> William Kapell 74321845952 [JP]: Classical Reviews- May2002 MusicWeb(UK)

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Ludwig van BEETHOVEN (1770 - 1827)
Piano Concerto No. 2 in B Flat, Op. 19 ( ****)

Franz SCHUBERT (1797 - 1828)

Moment musical in F minor, D.780, No.3
Waltzes, D.145, Nos. 2 in B, and 6 in B minor
Waltzes, D.365, Nos. 26 in E, 32 in F, and 34 in F
German Dances, D. 783, Nos. 6 in B flat, 7 in B flat
Ländler, D.734, No. 1 in G and 2 inD
Impromptu, D.935, No. 2 in A flat.

Claude DEBUSSY (1862 - 1918)

Children's Corner

Dmitri SHOSTAKOVICH (1906 - 1975)

Three Preludes, Op. 34

Frederick CHOPIN (1810 - 1849)

Piano Sonata No. 2, Op.35

Aram KHACHATURIAN (1903 - 1978)

Piano Concerto

Sergei RACHMANINOV (1873 - 1943)

Rhapsody on a Theme of Paganini, Op. 43

William Kapell (piano), NBC Symphony Orchestra, Vladimir Golschmann (Beethoven, rec. 1946), Boston Symphony Orchestra, Serge Koussevitsky (Khatchaturian, rec. 1946), and Chicago Symphony Orchestra, Fritz Reiner (Rachmaninov, rec. 1951). Solo works recorded in 1949, 1952, and 1953, (Schubert), 1950 and 1951 (Debussy), 1945 (Shostakovich), 1953 (Chopin), 1946, (Khatchaturian), and 1953 (Rachmaninov). [ADD]
RCA RED SEAL ARTISTES RÉPERTOIRES 74321 8459952 [2CDs: 146'56"]

William Kapell was born in New York on 20th September 1922. He had a brilliant career ahead of him which was cut short when he died in an air accident in 1951. He toured extensively, and recorded some of his wide repertoire for RCA. Much of this has been made available on record and CD, such is the interest in him as an artist who might have become so much more.

This compilation of significant pieces of his repertoire is therefore most welcome (or so I thought when I first received it). Having heard some of the earlier pirated recordings of his works in excerable sound quality, including earlier releases on RCA, I was quite looking forward to hearing this release, as remastering techniques have improved over the years, and, after all, most of Kapell's recordings were made in the late 40s, and therefore should not be too bad.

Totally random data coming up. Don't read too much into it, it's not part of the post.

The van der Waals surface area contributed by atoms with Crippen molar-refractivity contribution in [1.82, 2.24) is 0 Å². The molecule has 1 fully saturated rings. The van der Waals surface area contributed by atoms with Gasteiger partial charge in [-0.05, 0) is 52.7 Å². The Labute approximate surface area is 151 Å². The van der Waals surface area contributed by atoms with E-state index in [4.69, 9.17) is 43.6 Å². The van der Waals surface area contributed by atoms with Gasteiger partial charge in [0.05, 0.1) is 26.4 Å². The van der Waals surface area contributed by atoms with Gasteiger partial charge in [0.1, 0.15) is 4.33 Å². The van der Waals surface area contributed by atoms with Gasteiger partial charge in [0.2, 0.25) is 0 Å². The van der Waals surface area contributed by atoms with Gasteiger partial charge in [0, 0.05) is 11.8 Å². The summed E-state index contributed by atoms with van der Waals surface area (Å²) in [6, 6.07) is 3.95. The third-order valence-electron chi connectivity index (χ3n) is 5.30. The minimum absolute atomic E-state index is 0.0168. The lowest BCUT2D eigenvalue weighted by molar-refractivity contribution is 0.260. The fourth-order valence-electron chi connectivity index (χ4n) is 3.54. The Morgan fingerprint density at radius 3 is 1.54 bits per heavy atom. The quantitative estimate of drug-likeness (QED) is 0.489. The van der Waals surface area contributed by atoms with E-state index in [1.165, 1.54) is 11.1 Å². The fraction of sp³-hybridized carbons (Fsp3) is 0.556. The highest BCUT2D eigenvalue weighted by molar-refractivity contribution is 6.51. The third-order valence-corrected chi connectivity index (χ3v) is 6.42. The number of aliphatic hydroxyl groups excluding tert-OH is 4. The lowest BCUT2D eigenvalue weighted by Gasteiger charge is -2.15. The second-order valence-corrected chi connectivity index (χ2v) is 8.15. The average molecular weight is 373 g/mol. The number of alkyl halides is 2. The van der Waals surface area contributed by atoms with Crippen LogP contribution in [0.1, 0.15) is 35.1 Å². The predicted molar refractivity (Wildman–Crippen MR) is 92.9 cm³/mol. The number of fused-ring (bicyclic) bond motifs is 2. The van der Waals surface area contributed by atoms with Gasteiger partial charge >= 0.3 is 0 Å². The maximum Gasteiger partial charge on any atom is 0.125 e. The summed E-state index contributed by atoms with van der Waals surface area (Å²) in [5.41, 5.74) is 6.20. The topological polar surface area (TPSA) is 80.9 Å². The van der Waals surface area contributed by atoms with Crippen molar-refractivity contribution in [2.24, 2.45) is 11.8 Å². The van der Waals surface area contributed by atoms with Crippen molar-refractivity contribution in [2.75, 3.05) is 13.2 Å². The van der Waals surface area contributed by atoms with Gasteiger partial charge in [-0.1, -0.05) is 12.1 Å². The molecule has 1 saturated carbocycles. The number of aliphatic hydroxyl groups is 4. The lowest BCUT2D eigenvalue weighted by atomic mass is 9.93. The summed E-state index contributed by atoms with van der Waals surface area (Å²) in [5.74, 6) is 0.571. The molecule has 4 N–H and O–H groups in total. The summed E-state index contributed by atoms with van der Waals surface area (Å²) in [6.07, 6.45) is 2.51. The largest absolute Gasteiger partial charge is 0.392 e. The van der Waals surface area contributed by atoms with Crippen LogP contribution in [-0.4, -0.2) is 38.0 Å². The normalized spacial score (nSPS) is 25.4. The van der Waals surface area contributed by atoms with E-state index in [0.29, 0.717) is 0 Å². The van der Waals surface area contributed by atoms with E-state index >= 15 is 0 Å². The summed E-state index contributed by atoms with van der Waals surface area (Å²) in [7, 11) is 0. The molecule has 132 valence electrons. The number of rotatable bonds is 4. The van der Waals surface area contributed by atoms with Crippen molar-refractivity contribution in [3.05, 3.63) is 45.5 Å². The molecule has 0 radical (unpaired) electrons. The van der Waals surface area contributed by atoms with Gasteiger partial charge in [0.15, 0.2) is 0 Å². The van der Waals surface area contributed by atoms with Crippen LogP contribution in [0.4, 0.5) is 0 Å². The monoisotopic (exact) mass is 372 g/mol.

I have to relate that this issue is a relative disaster. It is not unlistenable, but the remastered sound is so bad, that I found it quite impossible to get any real anjoyment out of it. Initially, I was looking for background noises to be reduced over earlier releases, and so they were, quite substantially so, but at the expense of the sound quality. There has been so much filtering of the sound that what we have here is certainly not an example of William Kapell at his best. The quality of the playing is still there of course, and more interesting to listen to than many other artists. What a pianist we would have had if he had not died tragically, so young. And what a wonderful issue this would have been if the remastering had been done with more sensitivity. Come on Naxos, show us what you can do with this repertoire.

On some of the solo recordings, not only is there an extreme dulling of the sound, but there is also a buzzing on the louder notes which, on headphones is quite impossible for enjoyment. If we also listen not too carefully to the Chopin, albeit beautifully played, there is the unmistakeable swish of a very noisy 33rpm pressing. RCA needs some help in preparing very important historical issues such as this.

I have concentrated on the sound quality rather than the works themselves, as in this case, I believe that this factor is by far the most important, and even with the double album being made available at its low price, value for money in this instance is way down. The orchestral works are less of a problem, as the colour of the orchestra helps to mitigate the dullness of the piano tone, but still, the removal of background noise seeme to be the most imprtant factor for the engineers.

This set will, however, allow you to collect the well known recording of the Khachaturian Piano Concerto with Koussevitsky, long held as a benchmark in this work (with the other famous early performance of the work by Moura Lympany (LPO/Anatole Fistoulari) complete with optional musical saw in the slow movement. You also get the Rachmaninov Paganini Rhapsody, recorded in 1951 with Reiner and the Chicago Symphony. Both are well worth hearing. The Rachamaninov performance seems to have escaped the engineer's controls - more than likely due to the intrinsically superior quality of the original. The Beethoven Piano Concerto No. 2, recorded in 1948, is the least successful of the orchestral recordings but still is not too bad if you can stand the dull tone of the recording.

The solo works are all played with Kapell's usual aplomb and the recording of the Shostakovich Preludes is an interesting inclusion as they were quite rare in the recording studios in 1945. Again superb performances ruined by poor remastering.

The Schubert items, although largely miniatures, have a care applied to them which makes one realise that although miniatures, these are still very much worth having. When played like this, clear, concise and very delicately, they are intimately in touch with the essential Schubert.

John Phillips

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